Friday, July 29, 2016

Making Beads and Designing a Necklace

Polished beads with satin finish
Designing beads with Hadar's White Satin Clay and then deciding how to use them in a necklace is my latest project.  I wanted my white satin beads to look old like I went on an archeology dig and found them buried in the sand.  There are holes and slits as you can see in the picture above.

Each bead is formed on Microsphere (Noble Clays) wrapped with a single thickness of clay.  I received the Microsphere at a workshop a couple of years ago and made the forms for the beads with it.  The beads are dried and kiln fired.  When they are cool, the sand like particles of Microsphere come out of the centers leaving hollow beads.  

Before firing in the kiln

After firing - the beads on the left are just out of the kiln and the ones on the right have the first sanding.

I tried several combinations of  beads to go with my 'ancient' beads.  I thought it would be fun to share the process with you!

Pewter lentil beads separate my creations - Nope!

Crystal beads with my white satin ones - Nope!

Rough Green Garnet Beads with my white satin beads - Nope!

Tumbled turquoise chunky beads with white satin beads
Smooth chunky turquoise beads with my 'old' beads' - Nope!

Very old granite beads, small round turquoise beads and the 'old' beads - better!

The very very old granite beads separated with small turquoise beads and three of my white satin beads as the focals- YES!

This was a fun exercise in seeing the same beads in different settings.  I'll string this and show the finished necklace soon!






Friday, July 22, 2016

The Story of The Necklace in My Mind

Finished

Conceptual Drawing

This is one time when the finished product is true to the original drawing and exactly what I pictured. As you scroll  down you will see the entire set - necklace, earrings, bracelet!
    
There were several challenges and slight adjustments to directions as there are in any journey.  Every design seems to be a journey - sometimes in finding my unique path, sometimes in discovering new twists and turns of materials and sometimes learning or inventing new techniques to achieve the destination.  With each piece of jewelry I design comes a new adventure in creating something special for the end user.  "Wear your individuality" becomes more than a slogan for me and for my company.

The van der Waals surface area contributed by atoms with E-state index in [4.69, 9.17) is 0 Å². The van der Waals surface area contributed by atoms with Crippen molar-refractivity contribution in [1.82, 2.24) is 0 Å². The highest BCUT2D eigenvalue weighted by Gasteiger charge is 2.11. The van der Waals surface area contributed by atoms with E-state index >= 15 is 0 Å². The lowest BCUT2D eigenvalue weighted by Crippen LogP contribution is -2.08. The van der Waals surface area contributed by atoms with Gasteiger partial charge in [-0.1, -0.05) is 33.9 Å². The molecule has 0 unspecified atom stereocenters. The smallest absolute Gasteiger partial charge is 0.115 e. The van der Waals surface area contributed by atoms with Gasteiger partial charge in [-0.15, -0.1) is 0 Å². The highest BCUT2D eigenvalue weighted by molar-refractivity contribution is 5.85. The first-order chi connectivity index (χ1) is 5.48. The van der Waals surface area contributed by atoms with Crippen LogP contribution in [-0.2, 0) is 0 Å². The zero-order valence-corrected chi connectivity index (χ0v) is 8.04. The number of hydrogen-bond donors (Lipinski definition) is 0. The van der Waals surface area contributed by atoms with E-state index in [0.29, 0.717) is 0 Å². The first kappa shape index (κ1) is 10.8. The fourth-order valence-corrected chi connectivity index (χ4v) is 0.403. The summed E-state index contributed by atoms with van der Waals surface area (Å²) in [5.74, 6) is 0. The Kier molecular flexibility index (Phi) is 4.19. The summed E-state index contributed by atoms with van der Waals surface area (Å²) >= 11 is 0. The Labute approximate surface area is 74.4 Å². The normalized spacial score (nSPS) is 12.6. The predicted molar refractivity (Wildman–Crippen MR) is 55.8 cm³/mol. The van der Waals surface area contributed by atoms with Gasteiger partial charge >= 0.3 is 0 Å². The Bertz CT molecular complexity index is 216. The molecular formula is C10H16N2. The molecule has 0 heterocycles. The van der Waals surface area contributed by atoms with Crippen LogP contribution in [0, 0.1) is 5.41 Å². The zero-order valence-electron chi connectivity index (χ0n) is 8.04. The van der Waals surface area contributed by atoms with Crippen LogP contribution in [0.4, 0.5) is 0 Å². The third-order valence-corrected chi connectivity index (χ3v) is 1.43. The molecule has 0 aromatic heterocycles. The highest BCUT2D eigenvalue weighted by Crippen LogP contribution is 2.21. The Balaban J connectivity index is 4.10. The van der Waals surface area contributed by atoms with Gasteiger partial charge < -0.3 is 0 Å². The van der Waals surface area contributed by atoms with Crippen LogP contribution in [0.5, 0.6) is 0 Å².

Taking the 3 strands through the steel tube where they become one strand.


Focal

I decided to make several earrings of various lengths to go with the necklace.

And then I decided to add a bracelet!



Friday, July 15, 2016

Necklace on My Mind - part 2

 

As often happens, the picture in my head is more difficult to construct in real life than to create in my mind.  In the previous post I left you thinking I would just make a replacement steel bead for the one that collapsed in the kiln.  I tried!  The replacement was much more ragged than the first one and unusable for this project.  I think I'll be able to create an interesting bead using it but not for this post.  Rather than go through the process of making a third bead, I decided to try to reshape the original.  A long metal rod was inserted and I hammered and after several tries it worked!  

Time to decide what beads I would use with the steel ones I made.  I started with the ones in the picture.  And I added and rearranged and added and played with the shapes and colors.  When I had a pretty good idea of what I wanted to use I started stringing.  


At some point I realized I needed to make the center dangle/focal part or the necklace first.  The dangle had to be secured inside the center tube so I could put the 3 strands though the tube.  Head scratching!  I used a wire with a ball on the end that I put through the small hole in the lower edge of the tube.  That allowed me to stack the large orange bead with silver beads and finish that part of the necklace.  


Next I had to figure out how to string the 3 strands to go through the center.  After a few attempts, the tiny red beads were strung the length of the steel center tube and a crimp bead was placed at each end of the 1 1/2 inch strands.  Then I threaded those through the center tube.  The crimp kept the beads in place as I added more to each side.

Things were going pretty well and I threaded the 3 strands through the long steel tube on each side.  It's going to look great.  

Challenges to overcome this week:
Keeping the long tubes in a stable place on the necklace.  There is nothing at the moment to keep them from sliding up and down.  I thought the 3 strands would keep the tubes in place.  Not so!



Once I figure out that problem, I'll finish the stringing of the beads and add the fastener.  With any luck you will see a finished necklace next week.  

There are a couple of reasons I'm sharing how I made this necklace with you.  I think it is important to know how many steps and decisions go into a handmade necklace.  I'm always interested in how something comes to be.  Machines can make pieces fast but handmade pieces, one of a kind pieces, take thought, skill and patience.  I like to share that process.

I also make a hard copy book of my blog posts at the end of the year that acts as my journal and helps me see what I've learned.  

See you next week!